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  • Candle Cannon

    Posted on March 7th, 2008 Brian No comments

    The geek in me would be remiss if I didn’t post this video of the Candle Cannon, the biggest air vortex cannon ever created. Marvel and enjoy.

    The Candle Cannon: Behind the Scenes movie is also excellent. And for a small dose of air-vortex humor, there’s a short rendition of the Three Little Pigs, which, it turns out, is about 1/3 the length of the real story.

  • Real-World Slurm Meta-Parodoy

    Posted on March 6th, 2008 Brian No comments

    Slurm CanIf Slurm is, as I believe, intended to be a scathing parody on the real soft-drinks we Americans consume so voraciously, despite all their horrible effects on our bodies, then what happens when that parody is made real and actually marketed as the very thing it parodies? Is that some sort of meta-parody? Or is it just really, really sad?

    Slurm can found on the web, and used sans license in good faith, for fair use commentary purposes.

  • New Nine Inch Nails Breaks the Mold

    Posted on March 4th, 2008 Brian 1 comment

    I’m a long time fan of Nine Inch Nails, so news of Trent Reznor’s latest release would be exciting enough on its own. Above and beyond the music, though, is his trail blazing attempts at media distribution in a modern world – one without the record companies greedily leeching profits from the artists for discernible purpose. He knows there are ways to make both music and money in this brave new world, and he’s willing to take risks to find the right approach. I think this may be the best attempt to date.

    With the release of Ghosts, Trent begins by releasing the first nine tracks, entitled Ghosts I, for free on his web site. Go download them now, if you’d like. Then, the next three sets of tracks can be bought for only $5. At that price, there’s almost no reason not to buy it! As a bonus, both sets come with a 40-page PDF booklet about the music, a bunch of cover art, high-resolution wallpaper images (in both 4:3 and 16:9 ratios), and avatar art for your favorite forums.

    And then we move into the physical realm. If you prefer discs, or like me, just have to have every NIN album ever released, you can purchase the two-CD set, including a printed sixteen-page booklet. The cost is a mere $10. Targeting the real collectors is the $75 two-CD set in a fabric case. It is accompanied by a Blu-ray disc with slide show set to super-high-quality versions of the music. And for the budding musicians in the world, it also comes with a data DVD containing all of the recordings in multi-track format – ripe for remixing. (More on that in a moment.)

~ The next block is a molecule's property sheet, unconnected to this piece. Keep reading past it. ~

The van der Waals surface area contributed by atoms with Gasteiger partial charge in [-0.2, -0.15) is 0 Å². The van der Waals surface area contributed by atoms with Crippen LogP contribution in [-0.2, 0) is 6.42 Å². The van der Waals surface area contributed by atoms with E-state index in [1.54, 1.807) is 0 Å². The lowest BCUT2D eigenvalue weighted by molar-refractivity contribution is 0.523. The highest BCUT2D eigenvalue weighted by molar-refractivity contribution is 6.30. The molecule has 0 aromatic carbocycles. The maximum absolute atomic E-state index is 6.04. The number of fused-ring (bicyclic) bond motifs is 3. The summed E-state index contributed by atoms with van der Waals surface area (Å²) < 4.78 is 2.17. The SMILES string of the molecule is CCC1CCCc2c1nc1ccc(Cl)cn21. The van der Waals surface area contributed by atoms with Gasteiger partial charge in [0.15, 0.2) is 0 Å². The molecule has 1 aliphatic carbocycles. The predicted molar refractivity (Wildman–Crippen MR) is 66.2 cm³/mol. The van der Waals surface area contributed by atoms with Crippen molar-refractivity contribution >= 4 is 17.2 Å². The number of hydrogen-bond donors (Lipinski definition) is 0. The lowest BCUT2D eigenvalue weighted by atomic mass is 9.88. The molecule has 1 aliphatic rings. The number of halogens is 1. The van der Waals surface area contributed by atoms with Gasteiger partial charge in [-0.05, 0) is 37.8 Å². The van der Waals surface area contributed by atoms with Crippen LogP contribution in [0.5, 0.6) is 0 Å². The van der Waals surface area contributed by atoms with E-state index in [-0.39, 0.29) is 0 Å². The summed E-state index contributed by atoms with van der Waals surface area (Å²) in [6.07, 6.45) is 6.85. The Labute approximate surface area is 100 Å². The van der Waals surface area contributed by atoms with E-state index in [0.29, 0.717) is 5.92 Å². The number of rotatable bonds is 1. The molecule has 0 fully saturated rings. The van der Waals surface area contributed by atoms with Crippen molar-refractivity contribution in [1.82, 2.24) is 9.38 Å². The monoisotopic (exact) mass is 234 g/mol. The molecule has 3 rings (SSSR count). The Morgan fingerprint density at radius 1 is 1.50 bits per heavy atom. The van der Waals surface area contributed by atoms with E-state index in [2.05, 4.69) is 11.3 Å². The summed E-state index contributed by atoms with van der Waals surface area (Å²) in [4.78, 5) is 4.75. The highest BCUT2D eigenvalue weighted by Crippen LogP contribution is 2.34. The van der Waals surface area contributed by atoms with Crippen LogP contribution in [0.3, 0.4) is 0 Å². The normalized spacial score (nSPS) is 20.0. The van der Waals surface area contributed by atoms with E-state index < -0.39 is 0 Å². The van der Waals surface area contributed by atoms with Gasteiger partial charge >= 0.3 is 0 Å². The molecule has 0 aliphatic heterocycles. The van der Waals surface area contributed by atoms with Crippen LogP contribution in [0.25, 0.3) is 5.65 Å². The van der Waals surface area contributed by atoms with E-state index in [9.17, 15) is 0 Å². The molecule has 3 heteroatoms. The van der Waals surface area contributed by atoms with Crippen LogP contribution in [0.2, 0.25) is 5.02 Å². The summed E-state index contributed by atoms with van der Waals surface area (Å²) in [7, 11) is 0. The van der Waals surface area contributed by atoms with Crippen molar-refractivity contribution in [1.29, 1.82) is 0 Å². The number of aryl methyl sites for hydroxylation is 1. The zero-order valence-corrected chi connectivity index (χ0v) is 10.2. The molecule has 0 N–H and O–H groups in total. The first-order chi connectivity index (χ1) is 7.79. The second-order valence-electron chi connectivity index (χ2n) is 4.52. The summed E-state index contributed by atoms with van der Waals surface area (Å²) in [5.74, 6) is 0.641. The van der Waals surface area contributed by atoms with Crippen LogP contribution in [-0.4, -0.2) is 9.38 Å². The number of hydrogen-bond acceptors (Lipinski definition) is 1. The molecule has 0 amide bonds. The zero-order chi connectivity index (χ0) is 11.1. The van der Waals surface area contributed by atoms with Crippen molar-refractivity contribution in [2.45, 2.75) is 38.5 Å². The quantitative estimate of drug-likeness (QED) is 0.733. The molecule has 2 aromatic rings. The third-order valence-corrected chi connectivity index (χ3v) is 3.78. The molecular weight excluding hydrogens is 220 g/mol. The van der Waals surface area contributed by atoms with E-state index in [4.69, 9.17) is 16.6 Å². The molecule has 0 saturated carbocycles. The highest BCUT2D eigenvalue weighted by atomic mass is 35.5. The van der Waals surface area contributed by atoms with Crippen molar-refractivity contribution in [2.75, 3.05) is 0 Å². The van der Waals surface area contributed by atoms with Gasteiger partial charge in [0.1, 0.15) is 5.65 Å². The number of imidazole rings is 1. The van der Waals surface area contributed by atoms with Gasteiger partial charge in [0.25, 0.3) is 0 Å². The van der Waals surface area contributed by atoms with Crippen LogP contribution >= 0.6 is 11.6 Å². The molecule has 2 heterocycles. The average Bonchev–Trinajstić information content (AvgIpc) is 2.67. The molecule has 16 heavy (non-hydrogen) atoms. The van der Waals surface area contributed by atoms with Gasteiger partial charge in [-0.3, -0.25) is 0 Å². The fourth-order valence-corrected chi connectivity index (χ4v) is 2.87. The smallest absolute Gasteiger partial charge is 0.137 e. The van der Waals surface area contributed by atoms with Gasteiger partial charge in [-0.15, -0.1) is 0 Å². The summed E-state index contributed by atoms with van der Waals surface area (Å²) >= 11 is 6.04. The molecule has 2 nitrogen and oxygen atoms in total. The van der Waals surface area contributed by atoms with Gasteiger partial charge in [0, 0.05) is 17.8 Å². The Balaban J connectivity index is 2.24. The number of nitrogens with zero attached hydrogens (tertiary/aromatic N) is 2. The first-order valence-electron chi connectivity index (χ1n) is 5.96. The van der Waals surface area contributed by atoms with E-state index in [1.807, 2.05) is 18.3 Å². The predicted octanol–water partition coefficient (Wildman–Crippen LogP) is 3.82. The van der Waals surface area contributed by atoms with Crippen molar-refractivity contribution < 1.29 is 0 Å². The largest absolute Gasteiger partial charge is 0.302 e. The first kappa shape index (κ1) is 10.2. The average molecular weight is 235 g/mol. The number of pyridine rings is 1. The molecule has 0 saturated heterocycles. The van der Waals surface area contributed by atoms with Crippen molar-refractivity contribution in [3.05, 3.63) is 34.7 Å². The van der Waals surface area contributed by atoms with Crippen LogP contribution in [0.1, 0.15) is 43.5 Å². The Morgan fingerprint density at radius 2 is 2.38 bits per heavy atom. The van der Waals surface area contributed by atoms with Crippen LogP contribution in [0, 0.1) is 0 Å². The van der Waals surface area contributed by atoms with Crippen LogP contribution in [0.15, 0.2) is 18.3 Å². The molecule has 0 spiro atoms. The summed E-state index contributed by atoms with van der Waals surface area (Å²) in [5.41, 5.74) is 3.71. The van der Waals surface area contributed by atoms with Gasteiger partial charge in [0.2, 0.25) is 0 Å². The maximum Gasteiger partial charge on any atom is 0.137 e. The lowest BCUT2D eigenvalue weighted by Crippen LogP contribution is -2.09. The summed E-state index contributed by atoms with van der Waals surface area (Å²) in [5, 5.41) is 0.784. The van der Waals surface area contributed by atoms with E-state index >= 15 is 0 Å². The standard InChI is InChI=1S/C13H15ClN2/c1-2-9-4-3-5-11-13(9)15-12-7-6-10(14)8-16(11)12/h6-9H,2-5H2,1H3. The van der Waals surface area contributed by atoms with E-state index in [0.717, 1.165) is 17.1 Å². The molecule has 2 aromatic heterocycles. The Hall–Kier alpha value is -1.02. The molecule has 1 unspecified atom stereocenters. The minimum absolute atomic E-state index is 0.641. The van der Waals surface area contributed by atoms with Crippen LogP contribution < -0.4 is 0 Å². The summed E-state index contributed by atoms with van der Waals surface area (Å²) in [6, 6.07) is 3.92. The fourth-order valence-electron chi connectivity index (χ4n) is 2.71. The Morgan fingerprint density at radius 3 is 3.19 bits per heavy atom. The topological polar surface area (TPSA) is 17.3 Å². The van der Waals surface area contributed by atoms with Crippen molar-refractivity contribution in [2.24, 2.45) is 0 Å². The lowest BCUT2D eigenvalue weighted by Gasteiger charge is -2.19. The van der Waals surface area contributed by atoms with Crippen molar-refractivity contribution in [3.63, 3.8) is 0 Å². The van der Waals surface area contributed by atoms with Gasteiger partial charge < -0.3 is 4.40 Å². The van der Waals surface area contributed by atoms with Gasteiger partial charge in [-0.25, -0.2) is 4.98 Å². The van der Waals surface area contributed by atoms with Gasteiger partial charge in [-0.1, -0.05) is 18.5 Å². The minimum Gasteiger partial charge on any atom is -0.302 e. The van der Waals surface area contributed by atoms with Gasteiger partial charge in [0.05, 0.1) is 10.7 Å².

For the die-hard NIN fan, a limited edition collectors set was offered for $300. It included everything before it, as well as two high-quality, frame-suitable prints of the cover art, and a fabric-bound hard-cover book of the art, signed by Trent Reznor. Only 2500 were made, and even at $300, they are already sold out.

    Finally, on top of all of this, the whole thing has been released under a Creative Commons BY-NC-SA license. This means that not only can you share the music with your friends, but that anyone can use Ghosts as a starting point for their own work, including up-and-coming amateur musicians, YouTube videos, or background music at your church. And all of this without the fear of gray-area legal repercussions from a broken copyright system.

    So download the music, and enjoy it. Buy the rest, if you like it. Share it with your friends. In the meantime, after I’ve had a chance to listen to it, I’ll post my thoughts on the actual music. The non-musical portion is certainly amazing.

    Nine Inch Nails and Ghosts I-IV images by Nine Inch Nails, licensed and re-published under a Creative Commons BY-NC-SA license.

  • It Depends On Your Definition of “Short”

    Posted on October 12th, 2007 Brian 1 comment

    From the Washington Post Corrections for October 12, 2007:

    An article in the Oct. 7 Magazine about roller derby said the television series “American Gladiators” was short-lived. The show ran from 1989 to 1997.

    Sure, eight seasons cannot strictly be considered short-lived on television, but perhaps the original author was thinking in terms of social consciousness. American Gladiators’ popularity occupies that brief inter-decade period where the cultural norms in our minds, that normally separate one decade from the next, are mixed and blurred beyond simple identification, into a sort of slurry of pop stereotypes. When I look back, and try to place it, American Gladiators clearly falls within the Casio-keyboard, big-haired, cocaine-fueled nineteen-eighties.

    And though the facts certainly disagree, I can’t help but forgive any writer who’d want to at least imagine that era as “short-lived”.

  • Reefer Madness

    Posted on July 16th, 2007 Brian No comments

    Hedda and I went to see Reefer Madness: The Musical Friday night. The musical was based on the original 1936 short film Tell Your Children, which consequentially became a cult classic for it’s bad acting, poor production values, and ridiculous portrayal of the physical and social effects of marijuana. Wikipedia has a pretty good history of the film.

    Tickets to Reefer Madness at the Studio TheaterThe story centers around Jimmy and Mary, two young and naive all-American children whose lives run tragically afoul because of the Stuff. Solid performances are turned in by Andrew Sonntag as Jimmy, and Lawrence Redmond as The Lecturer (and several other humorous bit parts), but Lauren Williams absolutely shines as Mary Lane, the hilariously-too-innocent girlfriend. Her extraordinary facial control and body acting brings the character to life in exactly the right high-contrast, caricatured way. On any other show, it would be absurd over-acting, but in the re-make of the campy classic film, it’s absolutely perfect. And she smokes it, so to speak. The rest of the cast has yet to fall into that groove, and sometimes seem almost embarrassed to really play their parts. I don’t blame them – I might be, too – but, hopefully they’ll follow Ms. Williams’ lead and get over it.